Let’s break this down and make it simple, Linear induction motor (LIM) theory is most easily understood as a rotary motor that has been cut and unrolled to generate linear motion, instead of rotary motion. It is comprised of two parts, the primary and secondary, which interact with one another only when power is applied. Either the primary or the secondary can be fixed while the other moves.
When three-phase AC power is applied to the primary, a travelling electromagnetic flux wave is induced and moves relative to the primary. The wave induces an electric current in the conductive reaction plate. The induced electric current interacts with the magnetic flux to produce a linear force. The speed of the motor can be varied by changing the input frequency using an adjustable frequency drive.
The primary consists of a three-phase coil assembly, equivalent to the stator of a rotary motor. The three-phase coils are wound and inserted into a steel lamination stack along with thermal protection components. The coil windings and stack are then encapsulated in a thermally conductive epoxy.
The secondary, known as a rotor in a traditional rotary induction motor, is a reaction plate. This plate can be comprised of aluminium or copper, and a steel backing. The reaction plate length is equal to the length of the coil plus the stroke. A bearing system is required to maintain the air gap between the primary and secondary.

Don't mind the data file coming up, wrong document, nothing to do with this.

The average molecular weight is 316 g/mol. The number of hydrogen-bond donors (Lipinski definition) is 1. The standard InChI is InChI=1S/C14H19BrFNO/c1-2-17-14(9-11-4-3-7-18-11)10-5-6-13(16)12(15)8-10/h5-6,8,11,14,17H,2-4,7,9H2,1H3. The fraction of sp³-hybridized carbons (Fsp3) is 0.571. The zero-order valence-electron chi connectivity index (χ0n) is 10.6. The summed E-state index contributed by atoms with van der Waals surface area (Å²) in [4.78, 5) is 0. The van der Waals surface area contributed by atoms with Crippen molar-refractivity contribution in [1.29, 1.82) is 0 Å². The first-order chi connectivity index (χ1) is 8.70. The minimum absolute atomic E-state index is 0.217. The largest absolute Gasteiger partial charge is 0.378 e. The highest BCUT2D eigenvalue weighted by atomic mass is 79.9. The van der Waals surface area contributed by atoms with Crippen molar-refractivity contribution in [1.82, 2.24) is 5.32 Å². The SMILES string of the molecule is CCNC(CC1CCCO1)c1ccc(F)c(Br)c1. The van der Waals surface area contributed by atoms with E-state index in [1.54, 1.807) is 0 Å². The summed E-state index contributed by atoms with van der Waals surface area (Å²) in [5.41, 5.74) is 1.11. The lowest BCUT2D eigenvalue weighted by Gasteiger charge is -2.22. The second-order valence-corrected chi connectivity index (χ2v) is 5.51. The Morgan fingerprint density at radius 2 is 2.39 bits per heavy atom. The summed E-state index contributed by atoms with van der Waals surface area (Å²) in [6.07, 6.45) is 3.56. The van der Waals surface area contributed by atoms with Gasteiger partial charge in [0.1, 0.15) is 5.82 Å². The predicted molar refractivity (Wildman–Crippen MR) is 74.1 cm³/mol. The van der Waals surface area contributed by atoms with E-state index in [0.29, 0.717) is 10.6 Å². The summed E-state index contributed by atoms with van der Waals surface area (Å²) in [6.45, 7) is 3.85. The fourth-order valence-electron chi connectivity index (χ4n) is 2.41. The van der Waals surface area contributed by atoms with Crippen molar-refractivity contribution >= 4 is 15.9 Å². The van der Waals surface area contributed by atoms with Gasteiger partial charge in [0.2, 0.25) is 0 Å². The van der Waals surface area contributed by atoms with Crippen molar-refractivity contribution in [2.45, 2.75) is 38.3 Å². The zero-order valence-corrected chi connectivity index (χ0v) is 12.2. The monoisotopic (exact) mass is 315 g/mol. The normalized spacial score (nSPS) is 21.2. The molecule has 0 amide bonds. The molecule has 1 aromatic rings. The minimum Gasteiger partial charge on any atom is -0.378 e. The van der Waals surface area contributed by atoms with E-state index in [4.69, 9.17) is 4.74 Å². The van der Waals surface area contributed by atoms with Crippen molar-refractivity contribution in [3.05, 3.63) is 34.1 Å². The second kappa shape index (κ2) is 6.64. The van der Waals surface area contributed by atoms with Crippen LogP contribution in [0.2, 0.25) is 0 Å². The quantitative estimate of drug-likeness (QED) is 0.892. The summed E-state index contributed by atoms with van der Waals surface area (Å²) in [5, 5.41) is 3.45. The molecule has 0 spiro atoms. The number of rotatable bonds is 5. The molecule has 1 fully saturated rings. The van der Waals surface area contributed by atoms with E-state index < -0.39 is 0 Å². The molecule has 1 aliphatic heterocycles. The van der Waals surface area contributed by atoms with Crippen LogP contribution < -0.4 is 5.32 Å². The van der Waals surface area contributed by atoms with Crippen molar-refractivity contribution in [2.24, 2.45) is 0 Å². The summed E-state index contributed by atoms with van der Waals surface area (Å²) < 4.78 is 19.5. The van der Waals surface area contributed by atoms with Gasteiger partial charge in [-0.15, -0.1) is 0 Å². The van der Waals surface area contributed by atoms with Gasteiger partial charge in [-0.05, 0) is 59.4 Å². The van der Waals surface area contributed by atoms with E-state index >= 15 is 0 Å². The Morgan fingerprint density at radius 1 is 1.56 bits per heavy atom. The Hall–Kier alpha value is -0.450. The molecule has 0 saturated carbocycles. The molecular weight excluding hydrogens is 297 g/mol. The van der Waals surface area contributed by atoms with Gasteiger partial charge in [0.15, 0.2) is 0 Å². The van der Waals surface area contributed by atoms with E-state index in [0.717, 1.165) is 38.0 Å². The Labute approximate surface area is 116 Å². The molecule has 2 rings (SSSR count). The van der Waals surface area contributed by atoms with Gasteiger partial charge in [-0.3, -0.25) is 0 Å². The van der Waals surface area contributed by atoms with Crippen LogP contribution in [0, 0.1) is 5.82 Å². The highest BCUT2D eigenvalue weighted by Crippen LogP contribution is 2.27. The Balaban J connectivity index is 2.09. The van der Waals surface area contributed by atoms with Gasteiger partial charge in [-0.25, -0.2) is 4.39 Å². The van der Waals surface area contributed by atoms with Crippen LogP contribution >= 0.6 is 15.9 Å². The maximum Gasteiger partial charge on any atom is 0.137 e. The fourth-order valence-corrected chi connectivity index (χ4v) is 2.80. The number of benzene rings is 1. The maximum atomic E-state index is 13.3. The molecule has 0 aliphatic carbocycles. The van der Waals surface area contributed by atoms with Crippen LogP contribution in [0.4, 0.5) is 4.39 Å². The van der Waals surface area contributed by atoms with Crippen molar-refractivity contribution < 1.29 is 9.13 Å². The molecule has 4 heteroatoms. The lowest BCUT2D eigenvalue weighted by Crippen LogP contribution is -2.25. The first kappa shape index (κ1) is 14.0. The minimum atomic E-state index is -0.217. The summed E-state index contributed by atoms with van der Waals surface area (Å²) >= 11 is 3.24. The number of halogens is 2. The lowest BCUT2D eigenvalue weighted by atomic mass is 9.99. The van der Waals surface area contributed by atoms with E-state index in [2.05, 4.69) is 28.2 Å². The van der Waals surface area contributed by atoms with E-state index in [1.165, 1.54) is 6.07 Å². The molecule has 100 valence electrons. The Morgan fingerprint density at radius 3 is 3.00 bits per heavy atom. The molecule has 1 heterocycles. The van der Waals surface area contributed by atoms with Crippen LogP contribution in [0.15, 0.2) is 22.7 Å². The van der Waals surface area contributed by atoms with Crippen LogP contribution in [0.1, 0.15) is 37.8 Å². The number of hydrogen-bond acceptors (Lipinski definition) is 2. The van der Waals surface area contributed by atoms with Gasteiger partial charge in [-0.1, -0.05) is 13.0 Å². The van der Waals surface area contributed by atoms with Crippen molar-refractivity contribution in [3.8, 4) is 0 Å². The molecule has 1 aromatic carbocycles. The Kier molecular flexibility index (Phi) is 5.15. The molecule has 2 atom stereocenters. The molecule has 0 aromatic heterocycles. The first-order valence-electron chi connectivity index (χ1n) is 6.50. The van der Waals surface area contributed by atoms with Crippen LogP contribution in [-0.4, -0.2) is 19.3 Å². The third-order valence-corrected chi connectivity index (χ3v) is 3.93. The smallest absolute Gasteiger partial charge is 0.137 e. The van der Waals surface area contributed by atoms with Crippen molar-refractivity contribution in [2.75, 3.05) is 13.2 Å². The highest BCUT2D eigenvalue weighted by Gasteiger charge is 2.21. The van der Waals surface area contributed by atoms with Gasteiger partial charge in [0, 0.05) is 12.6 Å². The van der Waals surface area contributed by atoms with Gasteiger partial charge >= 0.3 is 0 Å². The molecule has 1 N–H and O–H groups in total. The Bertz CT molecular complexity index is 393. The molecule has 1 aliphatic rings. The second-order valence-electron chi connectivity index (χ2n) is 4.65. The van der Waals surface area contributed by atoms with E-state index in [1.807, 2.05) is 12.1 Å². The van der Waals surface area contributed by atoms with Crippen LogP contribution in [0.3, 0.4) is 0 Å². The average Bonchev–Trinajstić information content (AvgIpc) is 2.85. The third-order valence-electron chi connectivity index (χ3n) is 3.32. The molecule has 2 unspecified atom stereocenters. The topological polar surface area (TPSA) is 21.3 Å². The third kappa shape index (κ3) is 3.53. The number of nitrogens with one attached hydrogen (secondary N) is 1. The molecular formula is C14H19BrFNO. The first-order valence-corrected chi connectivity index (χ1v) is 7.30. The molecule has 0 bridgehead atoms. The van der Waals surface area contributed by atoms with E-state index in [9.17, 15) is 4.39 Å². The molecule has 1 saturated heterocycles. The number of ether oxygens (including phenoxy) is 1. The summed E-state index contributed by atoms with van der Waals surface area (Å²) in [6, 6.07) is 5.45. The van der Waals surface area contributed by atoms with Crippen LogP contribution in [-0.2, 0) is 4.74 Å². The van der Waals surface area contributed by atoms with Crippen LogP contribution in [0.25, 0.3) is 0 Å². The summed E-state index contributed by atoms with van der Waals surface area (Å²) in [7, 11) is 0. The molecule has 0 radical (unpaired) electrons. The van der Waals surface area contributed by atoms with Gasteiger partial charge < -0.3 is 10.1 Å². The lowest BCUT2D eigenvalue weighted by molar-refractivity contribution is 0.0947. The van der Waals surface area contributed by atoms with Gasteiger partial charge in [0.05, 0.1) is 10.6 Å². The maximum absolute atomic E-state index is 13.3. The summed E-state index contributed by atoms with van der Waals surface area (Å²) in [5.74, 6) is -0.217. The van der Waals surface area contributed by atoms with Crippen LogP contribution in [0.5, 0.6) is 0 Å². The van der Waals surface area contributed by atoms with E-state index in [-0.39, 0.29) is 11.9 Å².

Linear induction motors can be manufactured in a wide range of force outputs, speeds, and footprints. For single-sided assemblies, the reaction plate consists of 0.125" thick aluminium backed by a 0.25" thick steel plate, and for double-sided assemblies the reaction plate is 0.125” thick aluminium or copper only. If the reaction plate is round and it has a centre shaft with rotary bearings, the system will produce rotary motion.
Why use a Linear Induction Motor?
Linear induction motors are suitable for applications that require rapid movement of large payloads. Linear induction motors can achieve speeds in excess of 1800” per second (45 m/s) and accelerations in the range of 3-4g. Standard LIMs can produce forces in the range of 720lbs (3200N) at a 3% duty cycle. Multiple motors can be used in conjunction with each other to generate larger forces.
LIMs can be found in theme park rides, water rides, people moving systems, high speed transportation and maglev propulsion applications.